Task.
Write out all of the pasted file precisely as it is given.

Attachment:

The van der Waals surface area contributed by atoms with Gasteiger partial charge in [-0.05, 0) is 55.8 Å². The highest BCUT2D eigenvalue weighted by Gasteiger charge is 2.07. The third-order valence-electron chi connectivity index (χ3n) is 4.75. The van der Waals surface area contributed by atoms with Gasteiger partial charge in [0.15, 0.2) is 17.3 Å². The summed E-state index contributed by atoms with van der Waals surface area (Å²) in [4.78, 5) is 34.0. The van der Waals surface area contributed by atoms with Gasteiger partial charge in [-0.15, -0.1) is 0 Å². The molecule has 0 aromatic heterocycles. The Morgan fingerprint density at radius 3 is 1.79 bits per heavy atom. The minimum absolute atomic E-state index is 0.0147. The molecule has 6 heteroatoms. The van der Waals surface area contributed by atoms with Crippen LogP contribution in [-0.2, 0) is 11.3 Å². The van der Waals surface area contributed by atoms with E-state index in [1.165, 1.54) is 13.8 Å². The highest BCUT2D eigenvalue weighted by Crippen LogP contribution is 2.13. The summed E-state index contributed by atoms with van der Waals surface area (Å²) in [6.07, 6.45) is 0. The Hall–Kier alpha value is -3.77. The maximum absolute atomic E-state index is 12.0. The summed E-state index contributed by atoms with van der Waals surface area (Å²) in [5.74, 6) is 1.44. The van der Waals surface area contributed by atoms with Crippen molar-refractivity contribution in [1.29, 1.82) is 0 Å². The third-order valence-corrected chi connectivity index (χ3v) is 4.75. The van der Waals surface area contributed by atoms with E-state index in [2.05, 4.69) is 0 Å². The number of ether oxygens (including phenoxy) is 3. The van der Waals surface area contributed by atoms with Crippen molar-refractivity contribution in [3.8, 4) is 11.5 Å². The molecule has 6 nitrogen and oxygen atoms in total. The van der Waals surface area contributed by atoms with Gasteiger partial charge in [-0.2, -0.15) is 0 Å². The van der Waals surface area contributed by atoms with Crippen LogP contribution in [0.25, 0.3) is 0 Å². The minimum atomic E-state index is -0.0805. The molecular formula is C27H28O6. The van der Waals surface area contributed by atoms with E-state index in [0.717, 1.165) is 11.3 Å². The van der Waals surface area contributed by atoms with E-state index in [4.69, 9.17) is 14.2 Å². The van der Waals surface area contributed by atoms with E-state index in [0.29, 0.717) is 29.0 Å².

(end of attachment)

The van der Waals surface area contributed by atoms with Gasteiger partial charge in [-0.05, 0) is 55.8 Å². The highest BCUT2D eigenvalue weighted by Gasteiger charge is 2.07. The third-order valence-electron chi connectivity index (χ3n) is 4.75. The van der Waals surface area contributed by atoms with Gasteiger partial charge in [0.15, 0.2) is 17.3 Å². The summed E-state index contributed by atoms with van der Waals surface area (Å²) in [4.78, 5) is 34.0. The van der Waals surface area contributed by atoms with Gasteiger partial charge in [-0.15, -0.1) is 0 Å². The molecule has 0 aromatic heterocycles. The Morgan fingerprint density at radius 3 is 1.79 bits per heavy atom. The minimum absolute atomic E-state index is 0.0147. The molecule has 6 heteroatoms. The van der Waals surface area contributed by atoms with Crippen LogP contribution in [-0.2, 0) is 11.3 Å². The van der Waals surface area contributed by atoms with E-state index in [1.165, 1.54) is 13.8 Å². The highest BCUT2D eigenvalue weighted by Crippen LogP contribution is 2.13. The summed E-state index contributed by atoms with van der Waals surface area (Å²) in [6.07, 6.45) is 0. The Hall–Kier alpha value is -3.77. The maximum absolute atomic E-state index is 12.0. The summed E-state index contributed by atoms with van der Waals surface area (Å²) in [5.74, 6) is 1.44. The van der Waals surface area contributed by atoms with Crippen molar-refractivity contribution in [1.29, 1.82) is 0 Å². The third-order valence-corrected chi connectivity index (χ3v) is 4.75. The van der Waals surface area contributed by atoms with E-state index in [2.05, 4.69) is 0 Å². The number of ether oxygens (including phenoxy) is 3. The van der Waals surface area contributed by atoms with Crippen molar-refractivity contribution in [3.8, 4) is 11.5 Å². The molecule has 6 nitrogen and oxygen atoms in total. The van der Waals surface area contributed by atoms with Gasteiger partial charge in [-0.2, -0.15) is 0 Å². The van der Waals surface area contributed by atoms with Crippen LogP contribution in [0.25, 0.3) is 0 Å². The minimum atomic E-state index is -0.0805. The molecular formula is C27H28O6. The van der Waals surface area contributed by atoms with E-state index in [0.717, 1.165) is 11.3 Å². The van der Waals surface area contributed by atoms with E-state index in [4.69, 9.17) is 14.2 Å². The van der Waals surface area contributed by atoms with E-state index in [0.29, 0.717) is 29.0 Å².